What I Learned Today – Daylily ‘proliferation’

I was wandering about the garden the other day, moaning to myself about how unappealing one particular flower bed is at this time of year, when I noticed something peculiar was happening on a daylily (Hemerocallis) flower stalk. After they finish flowering, I generally let the stalks stay where they are instead of bending over and cutting them back – much easier to wait until they’re fully brown when they can be simply pulled out. (I use the stalks as a mulch in my raised beds, chopping them, into small pieces, or not.)

There appeared to be a baby daylily plant growing out of the flower stalk! I looked around and noticed the same thing on another stalk, from the same mother parent. I took out my phone and asked the internet about it, and lo and behold, it’s something called ‘daylily proliferation’ – another word with more than one meaning! These baby plants will produce an exact clone of the mother plant if you let them grow a few roots and then pot or plant them. A third way to propagate daylilies (in addition to collecting and growing seeds or stomping a sharp spade through the centre of an established clump)!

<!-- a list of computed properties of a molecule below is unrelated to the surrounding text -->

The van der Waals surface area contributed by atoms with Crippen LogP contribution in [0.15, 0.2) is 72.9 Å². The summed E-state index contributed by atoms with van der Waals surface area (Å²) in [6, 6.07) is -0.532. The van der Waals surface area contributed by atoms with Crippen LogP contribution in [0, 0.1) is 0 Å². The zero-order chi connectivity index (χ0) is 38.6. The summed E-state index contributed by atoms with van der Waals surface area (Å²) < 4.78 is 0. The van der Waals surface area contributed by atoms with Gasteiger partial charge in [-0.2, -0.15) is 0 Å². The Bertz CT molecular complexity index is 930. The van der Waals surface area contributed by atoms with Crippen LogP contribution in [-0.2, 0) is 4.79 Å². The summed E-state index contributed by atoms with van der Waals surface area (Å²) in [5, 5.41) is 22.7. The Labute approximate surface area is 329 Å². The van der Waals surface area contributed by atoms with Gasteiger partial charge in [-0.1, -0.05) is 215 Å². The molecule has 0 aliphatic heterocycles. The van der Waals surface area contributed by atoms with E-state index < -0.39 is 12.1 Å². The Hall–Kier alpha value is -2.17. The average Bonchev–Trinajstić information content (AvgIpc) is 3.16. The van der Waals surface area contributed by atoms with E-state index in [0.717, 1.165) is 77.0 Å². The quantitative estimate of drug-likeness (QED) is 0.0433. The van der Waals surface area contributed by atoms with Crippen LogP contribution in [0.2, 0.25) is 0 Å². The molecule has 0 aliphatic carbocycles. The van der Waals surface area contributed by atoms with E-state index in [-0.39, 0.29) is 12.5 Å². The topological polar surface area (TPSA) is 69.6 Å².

The mother plant in my garden has delicious, smallish, peach-ish flowers with ruffled edges, so I’ll let my babies grow a bit longer, hoping to produce some roots, then snip them off and plant them directly into a holding bed, mulching well for winter since frost and snow is less than two months away. Another option to encourage more roots is placing the baby daylily in a cup of water before planting, but since we have curious cats that’s likely not a good idea for me.

There’s lots of good information on the net about daylily proliferation, including this article from the American Daylily Society, and this one from Daylily Meadows in North Carolina.

This is a flower from the mother plant. Well worth growing more, eh?


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